Although collecting payment from delinquent patients may be uncomfortable, it is a necessary part of keeping a practice healthy. This paper examines trends in accounts receivable and how accounts receivable balances have changed since 2011.
Dental practice transitions many times include a seller who wants to discontinue working as a dentist and a buyer who feels that he or she can dramatically improve the bottom line of the retiring dentist.
With year-end approaching it is time for dentists to think about making equipment and technology purchases if they want to expense (depreciate) those assets on their 2016 tax return. While the rules for depreciating equipment have changed dramatically, one thing remains constant. Equipment must be “placed into service” before any depreciation may be taken.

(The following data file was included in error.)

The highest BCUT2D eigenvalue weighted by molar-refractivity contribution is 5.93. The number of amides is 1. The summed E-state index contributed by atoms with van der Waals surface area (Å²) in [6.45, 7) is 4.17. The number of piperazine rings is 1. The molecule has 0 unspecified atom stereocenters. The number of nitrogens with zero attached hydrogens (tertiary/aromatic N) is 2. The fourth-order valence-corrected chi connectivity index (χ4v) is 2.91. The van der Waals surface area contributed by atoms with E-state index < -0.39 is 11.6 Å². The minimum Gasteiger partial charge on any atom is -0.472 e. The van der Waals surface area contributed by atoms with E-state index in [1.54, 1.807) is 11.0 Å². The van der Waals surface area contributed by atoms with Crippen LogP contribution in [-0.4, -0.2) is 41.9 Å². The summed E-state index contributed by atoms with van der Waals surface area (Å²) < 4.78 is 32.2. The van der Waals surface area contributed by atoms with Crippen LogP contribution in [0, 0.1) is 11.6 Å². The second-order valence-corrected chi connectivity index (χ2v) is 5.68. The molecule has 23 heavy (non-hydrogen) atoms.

Since it is rare for a dentist to be involved with a court and lawsuit, the unknown time, effort and cost of such a disposition of value in the hands of attorneys, experts and a judge is almost surely something that the dentist is not aware.
Seasonality trends are something most dentists experience, and deciding how your practice will deal with the highs and lows is important to keeping your practice healthy. Here are five tips on how to manage seasonality in your practice.